• Key Issue: What are CEOs&apos; views on their CIOs&apos; current and next positions?\nWe ran this question in a form that was very close to this year&apos;s EXP CIO survey in order to compare and contrast for differences of opinion and expectation. Though the detail comparison analysis is not complete, it appears that responses from CEOs and CIOs were in fact quite well aligned.\nA few of points to note:\n About a quarter of CIOs come from a business background. Here we see about a fifth of CEOs anticipating their CIO moving on to a business leadership role internally. It&apos;s likely this represents the cycling of business background people through the CIO position and that relatively few IT background CIOs are seen by their CEOs as internal business leaders next.\n In total, 40% of CEOs see their CIO as moving to a CIO in another company in a different industry. This suggest many see the role as an industry agnostic, itinerant professional and that makes it much less likely to be a closely held relationship.\n Only one CEO out of 229 thinks their CIO could be his or her successor. We may be at the apex of the information age but CIO is not a strong CXO route to the top job. \n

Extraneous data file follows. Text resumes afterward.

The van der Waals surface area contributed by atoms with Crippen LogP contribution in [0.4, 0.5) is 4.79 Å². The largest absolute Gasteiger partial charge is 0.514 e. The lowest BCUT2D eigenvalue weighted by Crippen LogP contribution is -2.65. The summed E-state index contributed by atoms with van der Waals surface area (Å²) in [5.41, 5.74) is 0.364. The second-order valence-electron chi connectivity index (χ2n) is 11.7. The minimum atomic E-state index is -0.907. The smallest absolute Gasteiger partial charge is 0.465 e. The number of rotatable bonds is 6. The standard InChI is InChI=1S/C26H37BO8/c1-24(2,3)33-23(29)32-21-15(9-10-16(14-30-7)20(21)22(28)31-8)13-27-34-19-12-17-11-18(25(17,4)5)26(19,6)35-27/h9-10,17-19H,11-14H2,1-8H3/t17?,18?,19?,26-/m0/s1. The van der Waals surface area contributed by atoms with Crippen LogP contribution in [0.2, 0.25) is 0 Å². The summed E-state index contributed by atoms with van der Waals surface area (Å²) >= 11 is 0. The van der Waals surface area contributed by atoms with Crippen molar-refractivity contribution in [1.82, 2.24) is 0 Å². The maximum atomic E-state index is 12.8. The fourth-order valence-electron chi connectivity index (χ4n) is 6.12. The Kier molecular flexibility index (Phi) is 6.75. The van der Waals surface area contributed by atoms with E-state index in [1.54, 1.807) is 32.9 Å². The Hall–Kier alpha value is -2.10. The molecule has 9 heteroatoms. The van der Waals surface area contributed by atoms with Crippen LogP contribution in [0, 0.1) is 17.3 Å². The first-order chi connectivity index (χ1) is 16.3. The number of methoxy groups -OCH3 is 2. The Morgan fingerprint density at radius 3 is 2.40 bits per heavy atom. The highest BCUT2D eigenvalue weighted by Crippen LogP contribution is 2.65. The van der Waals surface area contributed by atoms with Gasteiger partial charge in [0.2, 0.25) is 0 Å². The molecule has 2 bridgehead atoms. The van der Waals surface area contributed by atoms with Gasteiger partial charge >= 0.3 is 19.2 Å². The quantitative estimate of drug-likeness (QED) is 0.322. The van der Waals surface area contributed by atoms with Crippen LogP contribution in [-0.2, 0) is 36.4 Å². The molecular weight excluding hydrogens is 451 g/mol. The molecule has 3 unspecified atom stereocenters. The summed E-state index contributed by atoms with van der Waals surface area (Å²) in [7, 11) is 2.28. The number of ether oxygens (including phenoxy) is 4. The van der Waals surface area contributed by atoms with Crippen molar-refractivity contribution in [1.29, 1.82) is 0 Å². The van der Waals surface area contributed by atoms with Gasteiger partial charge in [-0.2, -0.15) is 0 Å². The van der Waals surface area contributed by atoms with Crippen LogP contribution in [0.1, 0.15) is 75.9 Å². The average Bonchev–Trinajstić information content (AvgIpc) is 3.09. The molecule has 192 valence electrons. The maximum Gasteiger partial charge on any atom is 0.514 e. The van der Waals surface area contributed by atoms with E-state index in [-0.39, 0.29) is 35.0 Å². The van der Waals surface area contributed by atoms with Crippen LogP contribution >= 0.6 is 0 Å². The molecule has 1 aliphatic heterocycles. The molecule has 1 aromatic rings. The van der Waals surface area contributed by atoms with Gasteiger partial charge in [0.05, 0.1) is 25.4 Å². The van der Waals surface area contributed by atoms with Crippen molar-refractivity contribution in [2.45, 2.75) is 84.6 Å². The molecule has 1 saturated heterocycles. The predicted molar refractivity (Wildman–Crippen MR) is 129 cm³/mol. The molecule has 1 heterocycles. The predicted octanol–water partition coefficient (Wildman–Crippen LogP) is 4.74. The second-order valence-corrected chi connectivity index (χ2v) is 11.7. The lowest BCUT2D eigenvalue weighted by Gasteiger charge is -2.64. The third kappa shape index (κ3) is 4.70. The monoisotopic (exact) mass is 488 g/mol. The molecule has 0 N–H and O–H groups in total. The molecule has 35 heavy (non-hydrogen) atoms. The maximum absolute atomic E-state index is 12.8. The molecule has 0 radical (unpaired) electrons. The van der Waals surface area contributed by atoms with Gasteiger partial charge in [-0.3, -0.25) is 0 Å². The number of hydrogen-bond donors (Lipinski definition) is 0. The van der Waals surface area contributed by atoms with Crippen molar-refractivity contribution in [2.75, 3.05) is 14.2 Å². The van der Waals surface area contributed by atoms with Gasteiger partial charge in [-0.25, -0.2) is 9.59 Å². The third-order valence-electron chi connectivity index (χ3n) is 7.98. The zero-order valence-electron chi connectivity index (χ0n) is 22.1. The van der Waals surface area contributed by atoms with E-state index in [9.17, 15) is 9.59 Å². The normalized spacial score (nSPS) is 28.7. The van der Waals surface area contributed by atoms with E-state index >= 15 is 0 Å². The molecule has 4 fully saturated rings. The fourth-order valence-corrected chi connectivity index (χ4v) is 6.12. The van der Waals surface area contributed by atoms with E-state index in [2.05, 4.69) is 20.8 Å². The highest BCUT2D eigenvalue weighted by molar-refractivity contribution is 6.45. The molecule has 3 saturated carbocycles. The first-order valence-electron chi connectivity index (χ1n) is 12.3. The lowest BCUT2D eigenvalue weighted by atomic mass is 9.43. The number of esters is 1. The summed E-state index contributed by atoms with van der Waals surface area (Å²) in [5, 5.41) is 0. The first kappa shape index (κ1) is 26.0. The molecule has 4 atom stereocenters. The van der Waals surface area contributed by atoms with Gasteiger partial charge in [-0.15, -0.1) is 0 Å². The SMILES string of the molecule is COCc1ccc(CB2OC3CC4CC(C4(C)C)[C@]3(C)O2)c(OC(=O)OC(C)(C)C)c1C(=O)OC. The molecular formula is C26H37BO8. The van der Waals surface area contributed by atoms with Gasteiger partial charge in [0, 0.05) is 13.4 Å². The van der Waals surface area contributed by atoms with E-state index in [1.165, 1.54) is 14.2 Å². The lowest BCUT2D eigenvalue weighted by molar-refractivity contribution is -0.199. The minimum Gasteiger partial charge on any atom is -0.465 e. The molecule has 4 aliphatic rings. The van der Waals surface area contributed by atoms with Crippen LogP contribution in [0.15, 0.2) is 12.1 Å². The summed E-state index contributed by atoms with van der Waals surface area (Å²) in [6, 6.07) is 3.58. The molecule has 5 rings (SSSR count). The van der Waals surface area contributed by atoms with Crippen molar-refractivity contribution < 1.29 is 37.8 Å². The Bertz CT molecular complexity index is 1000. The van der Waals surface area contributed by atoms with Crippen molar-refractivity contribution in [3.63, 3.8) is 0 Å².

• Key Issue: What are CEOs&apos; views on their CIOs&apos; current and next positions?\nWe ran this question in a form that was very close to this year&apos;s EXP CIO survey in order to compare and contrast for differences of opinion and expectation. Though the detail comparison analysis is not complete, it appears that responses from CEOs and CIOs were in fact quite well aligned.\nA few of points to note:\n About a quarter of CIOs come from a business background. Here we see about a fifth of CEOs anticipating their CIO moving on to a business leadership role internally. It&apos;s likely this represents the cycling of business background people through the CIO position and that relatively few IT background CIOs are seen by their CEOs as internal business leaders next.\n In total, 40% of CEOs see their CIO as moving to a CIO in another company in a different industry. This suggest many see the role as an industry agnostic, itinerant professional and that makes it much less likely to be a closely held relationship.\n Only one CEO out of 229 thinks their CIO could be his or her successor. We may be at the apex of the information age but CIO is not a strong CXO route to the top job. \n